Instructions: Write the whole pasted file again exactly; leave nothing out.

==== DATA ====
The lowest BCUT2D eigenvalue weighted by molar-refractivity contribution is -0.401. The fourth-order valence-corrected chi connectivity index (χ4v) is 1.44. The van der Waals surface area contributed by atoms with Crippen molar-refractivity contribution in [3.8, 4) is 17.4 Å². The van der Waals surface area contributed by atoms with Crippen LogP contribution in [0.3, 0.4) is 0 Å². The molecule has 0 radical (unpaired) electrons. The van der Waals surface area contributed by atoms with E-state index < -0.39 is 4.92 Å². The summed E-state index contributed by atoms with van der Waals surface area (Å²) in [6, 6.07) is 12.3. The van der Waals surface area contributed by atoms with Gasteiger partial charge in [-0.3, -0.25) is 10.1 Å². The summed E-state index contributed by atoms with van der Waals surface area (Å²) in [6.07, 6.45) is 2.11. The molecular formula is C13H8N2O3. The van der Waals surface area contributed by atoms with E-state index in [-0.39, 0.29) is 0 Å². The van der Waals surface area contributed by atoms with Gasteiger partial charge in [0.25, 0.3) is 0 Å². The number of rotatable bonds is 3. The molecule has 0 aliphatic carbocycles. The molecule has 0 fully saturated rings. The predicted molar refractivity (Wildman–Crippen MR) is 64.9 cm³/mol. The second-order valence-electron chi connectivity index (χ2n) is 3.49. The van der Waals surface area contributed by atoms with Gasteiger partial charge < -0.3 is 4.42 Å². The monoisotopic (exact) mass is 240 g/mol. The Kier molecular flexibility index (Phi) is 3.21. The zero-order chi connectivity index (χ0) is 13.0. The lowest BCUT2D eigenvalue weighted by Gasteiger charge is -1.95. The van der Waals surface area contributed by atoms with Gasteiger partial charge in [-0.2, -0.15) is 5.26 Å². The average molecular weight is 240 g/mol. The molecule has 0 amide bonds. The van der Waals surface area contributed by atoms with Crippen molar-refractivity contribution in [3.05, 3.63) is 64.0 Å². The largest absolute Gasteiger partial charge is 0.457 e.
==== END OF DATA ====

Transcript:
The lowest BCUT2D eigenvalue weighted by molar-refractivity contribution is -0.401. The fourth-order valence-corrected chi connectivity index (χ4v) is 1.44. The van der Waals surface area contributed by atoms with Crippen molar-refractivity contribution in [3.8, 4) is 17.4 Å². The van der Waals surface area contributed by atoms with Crippen LogP contribution in [0.3, 0.4) is 0 Å². The molecule has 0 radical (unpaired) electrons. The van der Waals surface area contributed by atoms with E-state index < -0.39 is 4.92 Å². The summed E-state index contributed by atoms with van der Waals surface area (Å²) in [6, 6.07) is 12.3. The van der Waals surface area contributed by atoms with Gasteiger partial charge in [-0.3, -0.25) is 10.1 Å². The summed E-state index contributed by atoms with van der Waals surface area (Å²) in [6.07, 6.45) is 2.11. The molecular formula is C13H8N2O3. The van der Waals surface area contributed by atoms with E-state index in [-0.39, 0.29) is 0 Å². The van der Waals surface area contributed by atoms with Gasteiger partial charge in [0.25, 0.3) is 0 Å². The number of rotatable bonds is 3. The molecule has 0 aliphatic carbocycles. The molecule has 0 fully saturated rings. The predicted molar refractivity (Wildman–Crippen MR) is 64.9 cm³/mol. The second-order valence-electron chi connectivity index (χ2n) is 3.49. The van der Waals surface area contributed by atoms with Gasteiger partial charge < -0.3 is 4.42 Å². The monoisotopic (exact) mass is 240 g/mol. The Kier molecular flexibility index (Phi) is 3.21. The zero-order chi connectivity index (χ0) is 13.0. The lowest BCUT2D eigenvalue weighted by Gasteiger charge is -1.95. The van der Waals surface area contributed by atoms with Gasteiger partial charge in [-0.2, -0.15) is 5.26 Å². The average molecular weight is 240 g/mol. The molecule has 0 amide bonds. The van der Waals surface area contributed by atoms with Crippen molar-refractivity contribution in [3.05, 3.63) is 64.0 Å². The largest absolute Gasteiger partial charge is 0.457 e.